The only advantages of such an appointment from the perspective of the MOF in charge would appear to be of the seedy and negative variety. Ralph Marshall will undoubtedly be extremely vulnerable to pressure from his own boss, the Malaysian government, who could decide to comply with its neighbours and extradite him at any point. There is, one assumes, nothing Marshall would not do to please the minister of finance in return for his continuing asylum.
There is even a possibility that Ralph Marshall, wanted for alleged forgery and other fraud offences, may not be so fussy about a bit of ‘hanky panky’ – Jho Low style? SR only says so on the basis that prosecutors from two friendly nation states are openly alleging these crimes and have proceedings ongoing against him. If these factors have proven appealing to the MOF one has to question why.
In summary, Malaysia has been suddenly astounded by its failing coalition government in the run up to an anticipated snap election with a sizzling hot project for the future that projects a hugely risky investment gamble on the taxpayer’s tab.
Since PN only remains in power thanks to a Declaration of Emergency, which the prime minister himself admitted was necessary to prevent an election having lost his majority, the very legitimacy of the vast investment is in fact open to question.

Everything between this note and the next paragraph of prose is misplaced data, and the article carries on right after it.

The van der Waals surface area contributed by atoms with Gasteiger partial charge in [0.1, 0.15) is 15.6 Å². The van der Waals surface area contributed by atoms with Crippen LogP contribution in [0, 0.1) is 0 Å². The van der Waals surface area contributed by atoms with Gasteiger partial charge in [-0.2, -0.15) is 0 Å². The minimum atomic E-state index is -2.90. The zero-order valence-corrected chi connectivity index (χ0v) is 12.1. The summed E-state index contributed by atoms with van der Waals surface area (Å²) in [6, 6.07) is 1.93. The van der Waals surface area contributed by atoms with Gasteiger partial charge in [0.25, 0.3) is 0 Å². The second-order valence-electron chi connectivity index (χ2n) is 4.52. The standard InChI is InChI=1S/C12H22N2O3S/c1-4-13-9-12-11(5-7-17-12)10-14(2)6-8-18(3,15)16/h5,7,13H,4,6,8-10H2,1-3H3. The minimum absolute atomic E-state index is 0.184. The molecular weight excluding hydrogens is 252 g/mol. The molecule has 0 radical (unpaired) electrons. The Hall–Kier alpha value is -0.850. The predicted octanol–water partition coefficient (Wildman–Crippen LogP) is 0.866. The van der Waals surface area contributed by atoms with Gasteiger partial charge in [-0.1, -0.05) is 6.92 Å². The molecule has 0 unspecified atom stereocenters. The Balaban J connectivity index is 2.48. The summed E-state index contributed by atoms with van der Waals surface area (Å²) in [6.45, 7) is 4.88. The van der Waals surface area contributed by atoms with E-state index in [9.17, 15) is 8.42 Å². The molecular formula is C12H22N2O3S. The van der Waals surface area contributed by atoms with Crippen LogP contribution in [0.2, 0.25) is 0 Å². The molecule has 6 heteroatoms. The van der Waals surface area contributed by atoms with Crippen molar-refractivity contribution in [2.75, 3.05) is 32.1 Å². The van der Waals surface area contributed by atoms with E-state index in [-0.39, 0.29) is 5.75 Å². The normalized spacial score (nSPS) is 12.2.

Observers are therefore left to decide whether it is a brilliant move to wow voters or yet another planned straight theft, of the type that has unfortunately been perpetrated a number of times before under similar circumstances.
Tellingly, all the institutional protections set up to to try to avoid ghastly missteps and corruptions by decision-makers, namely an open budget, a sitting parliament, an accounts committee, a free and unintimidated media, have been silenced and bulldozed.
On what side of Malaysia’s sudden 5G vision will beholders therefore tend?